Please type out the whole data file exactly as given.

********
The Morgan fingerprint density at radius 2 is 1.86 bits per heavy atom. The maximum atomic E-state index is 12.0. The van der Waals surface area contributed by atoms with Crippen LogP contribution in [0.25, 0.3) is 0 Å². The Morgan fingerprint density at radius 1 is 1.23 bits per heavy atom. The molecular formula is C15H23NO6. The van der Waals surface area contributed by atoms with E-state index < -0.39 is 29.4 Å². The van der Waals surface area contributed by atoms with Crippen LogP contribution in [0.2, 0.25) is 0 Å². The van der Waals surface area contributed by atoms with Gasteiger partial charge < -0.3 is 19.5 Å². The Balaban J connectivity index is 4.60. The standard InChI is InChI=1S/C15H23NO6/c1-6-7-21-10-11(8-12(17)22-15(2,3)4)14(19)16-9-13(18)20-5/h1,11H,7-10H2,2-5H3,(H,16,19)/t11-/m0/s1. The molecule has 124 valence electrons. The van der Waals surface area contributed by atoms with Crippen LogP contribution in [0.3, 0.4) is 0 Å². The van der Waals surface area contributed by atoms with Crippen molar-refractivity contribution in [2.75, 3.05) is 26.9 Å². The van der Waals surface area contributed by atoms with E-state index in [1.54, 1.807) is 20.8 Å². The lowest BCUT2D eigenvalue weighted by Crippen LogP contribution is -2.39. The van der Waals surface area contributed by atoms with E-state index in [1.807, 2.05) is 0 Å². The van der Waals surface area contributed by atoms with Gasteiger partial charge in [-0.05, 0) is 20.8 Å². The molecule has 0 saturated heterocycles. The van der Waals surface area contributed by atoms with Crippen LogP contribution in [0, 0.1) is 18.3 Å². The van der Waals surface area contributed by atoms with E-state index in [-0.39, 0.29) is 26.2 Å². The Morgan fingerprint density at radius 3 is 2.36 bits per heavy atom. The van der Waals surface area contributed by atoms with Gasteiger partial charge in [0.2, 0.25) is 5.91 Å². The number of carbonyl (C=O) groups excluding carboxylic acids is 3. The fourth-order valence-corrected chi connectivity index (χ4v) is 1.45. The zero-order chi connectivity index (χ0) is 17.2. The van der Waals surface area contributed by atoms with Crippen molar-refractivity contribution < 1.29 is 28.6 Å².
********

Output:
The Morgan fingerprint density at radius 2 is 1.86 bits per heavy atom. The maximum atomic E-state index is 12.0. The van der Waals surface area contributed by atoms with Crippen LogP contribution in [0.25, 0.3) is 0 Å². The Morgan fingerprint density at radius 1 is 1.23 bits per heavy atom. The molecular formula is C15H23NO6. The van der Waals surface area contributed by atoms with E-state index < -0.39 is 29.4 Å². The van der Waals surface area contributed by atoms with Crippen LogP contribution in [0.2, 0.25) is 0 Å². The van der Waals surface area contributed by atoms with Gasteiger partial charge < -0.3 is 19.5 Å². The Balaban J connectivity index is 4.60. The standard InChI is InChI=1S/C15H23NO6/c1-6-7-21-10-11(8-12(17)22-15(2,3)4)14(19)16-9-13(18)20-5/h1,11H,7-10H2,2-5H3,(H,16,19)/t11-/m0/s1. The molecule has 124 valence electrons. The van der Waals surface area contributed by atoms with Crippen LogP contribution in [0.3, 0.4) is 0 Å². The van der Waals surface area contributed by atoms with Crippen molar-refractivity contribution in [2.75, 3.05) is 26.9 Å². The van der Waals surface area contributed by atoms with E-state index in [1.54, 1.807) is 20.8 Å². The lowest BCUT2D eigenvalue weighted by Crippen LogP contribution is -2.39. The van der Waals surface area contributed by atoms with E-state index in [1.807, 2.05) is 0 Å². The van der Waals surface area contributed by atoms with Gasteiger partial charge in [-0.05, 0) is 20.8 Å². The molecule has 0 saturated heterocycles. The van der Waals surface area contributed by atoms with Crippen LogP contribution in [0, 0.1) is 18.3 Å². The van der Waals surface area contributed by atoms with E-state index in [-0.39, 0.29) is 26.2 Å². The Morgan fingerprint density at radius 3 is 2.36 bits per heavy atom. The van der Waals surface area contributed by atoms with Gasteiger partial charge in [0.2, 0.25) is 5.91 Å². The number of carbonyl (C=O) groups excluding carboxylic acids is 3. The fourth-order valence-corrected chi connectivity index (χ4v) is 1.45. The zero-order chi connectivity index (χ0) is 17.2. The van der Waals surface area contributed by atoms with Crippen molar-refractivity contribution < 1.29 is 28.6 Å².